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    Just out of curiosity I measured the distance from the fork and brake bridge holes to the brake tracks on my 700C wheel Surly Cross Check. They measure about 78 mm so only BMX-type very long reach caliper brakes would work. Apparently these holes are really intended for fender, reflector or rack mounts.

  10. #10
    17yrold in 64yrold body
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    I have a set of Tektro 800A long reach calipers which are good for 61-78mm reach applications. Do a google search for "Tektro 800" to find a source of good pricing.

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    Quote Originally Posted by goatalope View Post
    Is it possible to install road caliper brakes on a mtb's bridge? My oldish aluminum Trek mtb with V-brakes has a hole in the bridge between the seatstays. Is it possible to install a road brake there and will it match up with a 700c wheel? Or is that hole there for some other reason?
    Did this actually work? I am considering something similar for an old Trek 930.

  12. #12
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    Quote Originally Posted by badamsjr View Post
    I have a set of Tektro 800A long reach calipers which are good for 61-78mm reach applications. Do a google search for "Tektro 800" to find a source of good pricing.
    Those tektros are basically designed for this application. They're meant to replace old long-long reach sidepulls or come OEM on utility bikes that come with fat tires and fenders.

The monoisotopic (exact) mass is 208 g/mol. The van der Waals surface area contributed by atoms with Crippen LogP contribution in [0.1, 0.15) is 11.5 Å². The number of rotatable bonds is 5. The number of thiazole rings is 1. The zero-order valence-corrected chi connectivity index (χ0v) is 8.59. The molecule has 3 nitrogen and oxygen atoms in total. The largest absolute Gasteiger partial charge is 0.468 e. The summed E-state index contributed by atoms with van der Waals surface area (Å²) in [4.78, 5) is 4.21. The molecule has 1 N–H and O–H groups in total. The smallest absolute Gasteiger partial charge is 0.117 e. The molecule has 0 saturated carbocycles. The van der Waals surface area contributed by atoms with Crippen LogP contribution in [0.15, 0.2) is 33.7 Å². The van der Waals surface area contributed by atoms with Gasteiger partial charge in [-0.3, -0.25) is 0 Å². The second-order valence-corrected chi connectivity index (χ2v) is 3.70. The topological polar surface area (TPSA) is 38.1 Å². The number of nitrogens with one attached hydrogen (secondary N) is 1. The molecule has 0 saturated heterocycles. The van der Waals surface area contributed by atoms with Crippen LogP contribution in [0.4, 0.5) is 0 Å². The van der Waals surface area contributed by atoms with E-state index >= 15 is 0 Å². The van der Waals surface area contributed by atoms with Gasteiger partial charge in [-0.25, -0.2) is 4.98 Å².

13. #13
    Quirky Grifter LesterOfPuppets's Avatar
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    Quote Originally Posted by Gdando View Post
    Did this actually work? I am considering something similar for an old Trek 930.
    1995 Trek 930 has the proper dimensions for a standard reach road caliper. As noted before, get a nutted one, with washers to fit the brake bridge's tube.

    This isn't a Trek 930, but its dropout-to-brake bridge measurements are only 1/16" off.






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  14. #14
    Senior Member Tim_Iowa's Avatar
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    Quote Originally Posted by badamsjr View Post
    I have a set of Tektro 800A long reach calipers which are good for 61-78mm reach applications. Do a google search for "Tektro 800" to find a source of good pricing.
    Tektro 800A's are great for this. ~$23 online.

    They have two drawbacks, however:
    1) No quick release. Best paired with levers that have a quick release built in. You could retrofit a quick release stolen from another brake.
    2) They're backwards! Compared to any other (american market) sidepull, the cable enters on the opposite side. These are made for the Japanese home market, where they may be the correct orientation for whatever bikes they go on (city bikes?). This is only a problem if you have brake cable routing along the left side of the top tube; you'll have to cross the brake cable over somewhere.

    Otherwise, decent dual pivot, long reach brakes for cheeeep.